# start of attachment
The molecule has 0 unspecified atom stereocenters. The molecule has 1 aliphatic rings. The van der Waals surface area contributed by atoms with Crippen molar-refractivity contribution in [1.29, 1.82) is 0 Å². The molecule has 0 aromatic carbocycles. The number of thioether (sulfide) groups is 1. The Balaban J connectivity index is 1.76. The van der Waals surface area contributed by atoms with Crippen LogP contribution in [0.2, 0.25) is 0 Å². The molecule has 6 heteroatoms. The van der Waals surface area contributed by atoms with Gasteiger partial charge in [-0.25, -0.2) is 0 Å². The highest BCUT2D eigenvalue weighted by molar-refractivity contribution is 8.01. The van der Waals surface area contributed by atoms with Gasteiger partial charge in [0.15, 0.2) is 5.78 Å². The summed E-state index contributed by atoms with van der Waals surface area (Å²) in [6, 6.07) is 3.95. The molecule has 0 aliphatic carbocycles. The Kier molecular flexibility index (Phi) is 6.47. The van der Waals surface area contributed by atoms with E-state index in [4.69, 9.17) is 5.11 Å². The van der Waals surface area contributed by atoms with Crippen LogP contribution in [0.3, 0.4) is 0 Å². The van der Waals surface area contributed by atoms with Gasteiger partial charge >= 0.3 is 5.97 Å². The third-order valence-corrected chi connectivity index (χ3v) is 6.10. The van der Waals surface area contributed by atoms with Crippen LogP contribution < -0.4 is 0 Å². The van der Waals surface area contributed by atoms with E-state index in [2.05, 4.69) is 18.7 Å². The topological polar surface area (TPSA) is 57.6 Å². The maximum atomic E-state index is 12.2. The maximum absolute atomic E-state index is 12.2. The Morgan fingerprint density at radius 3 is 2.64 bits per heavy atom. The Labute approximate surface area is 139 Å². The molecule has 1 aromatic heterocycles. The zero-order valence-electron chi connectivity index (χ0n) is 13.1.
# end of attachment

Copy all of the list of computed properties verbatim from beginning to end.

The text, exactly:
The molecule has 0 unspecified atom stereocenters. The molecule has 1 aliphatic rings. The van der Waals surface area contributed by atoms with Crippen molar-refractivity contribution in [1.29, 1.82) is 0 Å². The molecule has 0 aromatic carbocycles. The number of thioether (sulfide) groups is 1. The Balaban J connectivity index is 1.76. The van der Waals surface area contributed by atoms with Crippen LogP contribution in [0.2, 0.25) is 0 Å². The molecule has 6 heteroatoms. The van der Waals surface area contributed by atoms with Gasteiger partial charge in [-0.25, -0.2) is 0 Å². The highest BCUT2D eigenvalue weighted by molar-refractivity contribution is 8.01. The van der Waals surface area contributed by atoms with Gasteiger partial charge in [0.15, 0.2) is 5.78 Å². The summed E-state index contributed by atoms with van der Waals surface area (Å²) in [6, 6.07) is 3.95. The molecule has 0 aliphatic carbocycles. The Kier molecular flexibility index (Phi) is 6.47. The van der Waals surface area contributed by atoms with E-state index in [4.69, 9.17) is 5.11 Å². The van der Waals surface area contributed by atoms with Crippen LogP contribution in [0.3, 0.4) is 0 Å². The van der Waals surface area contributed by atoms with Gasteiger partial charge >= 0.3 is 5.97 Å². The third-order valence-corrected chi connectivity index (χ3v) is 6.10. The van der Waals surface area contributed by atoms with Crippen LogP contribution < -0.4 is 0 Å². The van der Waals surface area contributed by atoms with E-state index in [2.05, 4.69) is 18.7 Å². The topological polar surface area (TPSA) is 57.6 Å². The maximum atomic E-state index is 12.2. The maximum absolute atomic E-state index is 12.2. The Morgan fingerprint density at radius 3 is 2.64 bits per heavy atom. The Labute approximate surface area is 139 Å². The molecule has 1 aromatic heterocycles. The zero-order valence-electron chi connectivity index (χ0n) is 13.1.